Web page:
It was a day of contradictions for John McCain: Returning from his own sickbed, he flew into Washington to vote to open debate on a bill that could strip others of their coverage. Met with a standing ovation on the Senate floor, he was also denounced fiercely for his vote in favor of debate, which allowed the bill to move forward after Vice President Pence broke a 50-50 tie.
And then there was the speech he delivered immediately after the vote. It was a surreal moment: a stemwinder denouncing fight-for-every-inch gamesmanship, hasty procedures, closed-door wrangling, and legislation that puts partisan gain over helping citizens, delivered moments after McCain cast the deciding vote to forward a bill that embodied every one of those tendencies.
Divorced from its context, the message McCain brought was an emotional, if common, one: The Senate is broken, having lost the ability to work together, to get anything done, or to act as half of a co-equal branch of government to the president. He recalled times when the body was ruled by comity and compromise.
“It is our responsibility to preserve that, even when it requires us to do something less satisfying than winning, even when we must give a little to get a little,” he said. “Even when our efforts manage just three yards and a cloud of dust, while critics on both sides denounce us for timidity, for our failure to ‘triumph.’”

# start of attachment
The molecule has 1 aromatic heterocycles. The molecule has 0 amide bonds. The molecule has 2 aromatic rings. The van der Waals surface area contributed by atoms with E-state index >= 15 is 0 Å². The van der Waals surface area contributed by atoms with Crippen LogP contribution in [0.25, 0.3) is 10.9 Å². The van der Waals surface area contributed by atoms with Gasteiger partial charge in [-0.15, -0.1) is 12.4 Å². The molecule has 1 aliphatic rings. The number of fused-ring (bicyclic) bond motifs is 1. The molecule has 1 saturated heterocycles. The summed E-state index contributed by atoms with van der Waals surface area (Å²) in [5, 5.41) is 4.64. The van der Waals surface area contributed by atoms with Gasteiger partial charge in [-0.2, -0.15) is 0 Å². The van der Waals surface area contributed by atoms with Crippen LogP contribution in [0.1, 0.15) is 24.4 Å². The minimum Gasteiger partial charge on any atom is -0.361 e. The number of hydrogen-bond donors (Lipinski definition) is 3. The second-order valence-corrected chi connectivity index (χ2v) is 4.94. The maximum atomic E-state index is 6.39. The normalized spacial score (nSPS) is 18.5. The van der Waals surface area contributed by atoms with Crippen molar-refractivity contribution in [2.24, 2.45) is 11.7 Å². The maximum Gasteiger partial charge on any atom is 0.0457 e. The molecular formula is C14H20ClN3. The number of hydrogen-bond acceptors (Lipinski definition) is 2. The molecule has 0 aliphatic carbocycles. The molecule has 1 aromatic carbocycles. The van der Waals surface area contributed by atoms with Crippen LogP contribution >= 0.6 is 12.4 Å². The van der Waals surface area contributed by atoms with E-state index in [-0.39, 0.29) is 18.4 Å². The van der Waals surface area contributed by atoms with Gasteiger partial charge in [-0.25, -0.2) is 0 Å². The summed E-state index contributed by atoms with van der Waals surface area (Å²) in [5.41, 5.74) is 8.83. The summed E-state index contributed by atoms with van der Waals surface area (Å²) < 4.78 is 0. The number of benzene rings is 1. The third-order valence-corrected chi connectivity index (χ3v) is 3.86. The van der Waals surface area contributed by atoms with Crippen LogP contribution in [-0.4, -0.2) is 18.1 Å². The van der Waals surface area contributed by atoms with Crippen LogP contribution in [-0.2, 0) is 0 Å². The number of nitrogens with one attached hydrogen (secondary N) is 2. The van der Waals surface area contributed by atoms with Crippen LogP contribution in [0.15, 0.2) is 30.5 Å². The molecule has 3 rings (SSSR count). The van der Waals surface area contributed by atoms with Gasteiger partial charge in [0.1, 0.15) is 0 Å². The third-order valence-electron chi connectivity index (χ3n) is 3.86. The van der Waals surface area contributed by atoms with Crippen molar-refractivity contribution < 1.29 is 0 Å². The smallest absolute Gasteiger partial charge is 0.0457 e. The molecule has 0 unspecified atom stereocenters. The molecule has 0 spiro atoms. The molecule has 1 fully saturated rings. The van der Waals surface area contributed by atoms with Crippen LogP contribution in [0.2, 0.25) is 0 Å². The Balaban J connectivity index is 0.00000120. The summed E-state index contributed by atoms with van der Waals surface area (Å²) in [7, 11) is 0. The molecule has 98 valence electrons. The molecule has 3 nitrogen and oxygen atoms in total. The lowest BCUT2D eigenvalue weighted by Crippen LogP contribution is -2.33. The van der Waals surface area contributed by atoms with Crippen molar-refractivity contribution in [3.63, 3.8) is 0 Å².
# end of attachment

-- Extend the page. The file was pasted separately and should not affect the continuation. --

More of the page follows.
The choice of words there, and the air quotes he put around it as he spoke, seemed like a rebuke of President Trump—but also of many in the Republican Party. (Two of his GOP colleagues, Susan Collins and Lisa Murkowski, voted against proceeding on the bill, which is why his vote was decisive.) Despite seven years of promises, and despite controlling both houses of Congress, Republicans have spent the entirety of Trump’s term so far searching for a way, any way, to repeal Obamacare. That process has repeatedly broken down and then been repaired. In the case of Tuesday’s vote, senators had to be badgered into voting to consider a bill they hadn’t been provided a chance to read. It took bullying from the president and lobbying from Senate Majority Leader Mitch McConnell. And, most prominently, it required McCain himself flying in just days after a brain-cancer diagnosis to provide the Republicans enough votes just to open debate.
It would be hard to think of a more desperate effort to win partisan gain at any cost, and yet here was McCain denouncing such efforts moments after enabling one.
“Our deliberations can still be important and useful, but I think we all agree they haven’t been overburdened by greatness lately,” McCain said. “And right now, they aren’t producing much for the American people.” He returned to the same theme moments later: “We're getting nothing done, my friends. We're getting nothing done. All we've really done this year is confirm Neil Gorsuch to the Supreme Court. Our health-care-insurance system is a mess.”